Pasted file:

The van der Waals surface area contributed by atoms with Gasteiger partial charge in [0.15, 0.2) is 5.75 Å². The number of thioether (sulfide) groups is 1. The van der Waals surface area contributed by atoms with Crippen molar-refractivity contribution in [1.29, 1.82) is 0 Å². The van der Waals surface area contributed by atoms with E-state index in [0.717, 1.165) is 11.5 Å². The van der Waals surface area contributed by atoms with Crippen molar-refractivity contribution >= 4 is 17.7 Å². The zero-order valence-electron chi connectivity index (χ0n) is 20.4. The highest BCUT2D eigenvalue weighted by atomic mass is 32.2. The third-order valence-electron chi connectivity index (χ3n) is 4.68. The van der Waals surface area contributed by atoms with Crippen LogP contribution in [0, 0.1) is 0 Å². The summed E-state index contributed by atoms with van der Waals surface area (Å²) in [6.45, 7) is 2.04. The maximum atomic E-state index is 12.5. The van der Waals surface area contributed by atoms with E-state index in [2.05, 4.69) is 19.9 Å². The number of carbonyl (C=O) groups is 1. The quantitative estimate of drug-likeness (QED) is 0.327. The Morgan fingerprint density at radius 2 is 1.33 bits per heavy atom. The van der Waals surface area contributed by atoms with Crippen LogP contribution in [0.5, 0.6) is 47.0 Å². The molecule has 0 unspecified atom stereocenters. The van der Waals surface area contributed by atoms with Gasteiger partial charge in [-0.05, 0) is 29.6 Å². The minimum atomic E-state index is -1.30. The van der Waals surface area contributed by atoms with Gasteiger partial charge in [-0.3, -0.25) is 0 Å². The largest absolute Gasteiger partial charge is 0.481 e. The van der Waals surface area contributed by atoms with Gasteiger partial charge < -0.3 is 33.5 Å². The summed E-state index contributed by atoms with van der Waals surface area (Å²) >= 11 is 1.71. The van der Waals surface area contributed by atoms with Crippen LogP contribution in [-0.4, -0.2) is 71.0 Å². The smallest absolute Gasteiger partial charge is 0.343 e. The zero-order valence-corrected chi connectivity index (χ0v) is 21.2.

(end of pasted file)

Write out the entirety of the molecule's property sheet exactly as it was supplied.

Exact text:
The van der Waals surface area contributed by atoms with Gasteiger partial charge in [0.15, 0.2) is 5.75 Å². The number of thioether (sulfide) groups is 1. The van der Waals surface area contributed by atoms with Crippen molar-refractivity contribution in [1.29, 1.82) is 0 Å². The van der Waals surface area contributed by atoms with E-state index in [0.717, 1.165) is 11.5 Å². The van der Waals surface area contributed by atoms with Crippen molar-refractivity contribution >= 4 is 17.7 Å². The zero-order valence-electron chi connectivity index (χ0n) is 20.4. The highest BCUT2D eigenvalue weighted by atomic mass is 32.2. The third-order valence-electron chi connectivity index (χ3n) is 4.68. The van der Waals surface area contributed by atoms with Crippen LogP contribution in [0, 0.1) is 0 Å². The summed E-state index contributed by atoms with van der Waals surface area (Å²) in [6.45, 7) is 2.04. The maximum atomic E-state index is 12.5. The van der Waals surface area contributed by atoms with E-state index in [2.05, 4.69) is 19.9 Å². The number of carbonyl (C=O) groups is 1. The quantitative estimate of drug-likeness (QED) is 0.327. The Morgan fingerprint density at radius 2 is 1.33 bits per heavy atom. The van der Waals surface area contributed by atoms with Crippen LogP contribution in [0.5, 0.6) is 47.0 Å². The molecule has 0 unspecified atom stereocenters. The van der Waals surface area contributed by atoms with Gasteiger partial charge in [-0.05, 0) is 29.6 Å². The minimum atomic E-state index is -1.30. The van der Waals surface area contributed by atoms with Gasteiger partial charge in [-0.3, -0.25) is 0 Å². The largest absolute Gasteiger partial charge is 0.481 e. The van der Waals surface area contributed by atoms with Gasteiger partial charge < -0.3 is 33.5 Å². The summed E-state index contributed by atoms with van der Waals surface area (Å²) >= 11 is 1.71. The van der Waals surface area contributed by atoms with Crippen LogP contribution in [-0.4, -0.2) is 71.0 Å². The smallest absolute Gasteiger partial charge is 0.343 e. The zero-order valence-corrected chi connectivity index (χ0v) is 21.2.